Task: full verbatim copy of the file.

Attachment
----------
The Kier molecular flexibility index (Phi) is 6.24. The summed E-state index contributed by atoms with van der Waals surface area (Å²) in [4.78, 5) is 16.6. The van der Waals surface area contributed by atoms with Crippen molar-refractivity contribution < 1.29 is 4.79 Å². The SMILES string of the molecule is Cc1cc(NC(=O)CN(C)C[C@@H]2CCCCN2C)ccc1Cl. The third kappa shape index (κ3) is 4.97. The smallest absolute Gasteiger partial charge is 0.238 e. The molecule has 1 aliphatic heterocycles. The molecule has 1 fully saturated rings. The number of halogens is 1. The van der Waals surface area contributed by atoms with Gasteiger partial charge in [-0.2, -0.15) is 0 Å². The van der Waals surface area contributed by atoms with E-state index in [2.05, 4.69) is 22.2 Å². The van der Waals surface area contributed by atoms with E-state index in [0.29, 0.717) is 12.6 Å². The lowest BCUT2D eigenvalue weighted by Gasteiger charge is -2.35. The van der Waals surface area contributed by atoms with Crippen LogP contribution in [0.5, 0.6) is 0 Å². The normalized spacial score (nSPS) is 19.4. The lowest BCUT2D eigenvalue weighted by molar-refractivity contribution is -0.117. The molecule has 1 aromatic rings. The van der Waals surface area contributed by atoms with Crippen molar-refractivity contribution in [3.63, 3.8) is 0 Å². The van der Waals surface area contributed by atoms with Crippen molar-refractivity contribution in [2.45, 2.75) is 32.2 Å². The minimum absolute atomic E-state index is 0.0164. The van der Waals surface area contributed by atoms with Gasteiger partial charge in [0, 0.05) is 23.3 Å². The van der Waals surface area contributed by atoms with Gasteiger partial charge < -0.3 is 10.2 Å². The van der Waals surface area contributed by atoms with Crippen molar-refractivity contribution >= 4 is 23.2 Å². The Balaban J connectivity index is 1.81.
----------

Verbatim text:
The Kier molecular flexibility index (Phi) is 6.24. The summed E-state index contributed by atoms with van der Waals surface area (Å²) in [4.78, 5) is 16.6. The van der Waals surface area contributed by atoms with Crippen molar-refractivity contribution < 1.29 is 4.79 Å². The SMILES string of the molecule is Cc1cc(NC(=O)CN(C)C[C@@H]2CCCCN2C)ccc1Cl. The third kappa shape index (κ3) is 4.97. The smallest absolute Gasteiger partial charge is 0.238 e. The molecule has 1 aliphatic heterocycles. The molecule has 1 fully saturated rings. The number of halogens is 1. The van der Waals surface area contributed by atoms with Gasteiger partial charge in [-0.2, -0.15) is 0 Å². The van der Waals surface area contributed by atoms with E-state index in [2.05, 4.69) is 22.2 Å². The van der Waals surface area contributed by atoms with E-state index in [0.29, 0.717) is 12.6 Å². The lowest BCUT2D eigenvalue weighted by Gasteiger charge is -2.35. The van der Waals surface area contributed by atoms with Crippen LogP contribution in [0.5, 0.6) is 0 Å². The normalized spacial score (nSPS) is 19.4. The lowest BCUT2D eigenvalue weighted by molar-refractivity contribution is -0.117. The molecule has 1 aromatic rings. The van der Waals surface area contributed by atoms with Crippen molar-refractivity contribution in [3.63, 3.8) is 0 Å². The van der Waals surface area contributed by atoms with Crippen molar-refractivity contribution in [2.45, 2.75) is 32.2 Å². The minimum absolute atomic E-state index is 0.0164. The van der Waals surface area contributed by atoms with Gasteiger partial charge in [0, 0.05) is 23.3 Å². The van der Waals surface area contributed by atoms with Gasteiger partial charge < -0.3 is 10.2 Å². The van der Waals surface area contributed by atoms with Crippen molar-refractivity contribution >= 4 is 23.2 Å². The Balaban J connectivity index is 1.81.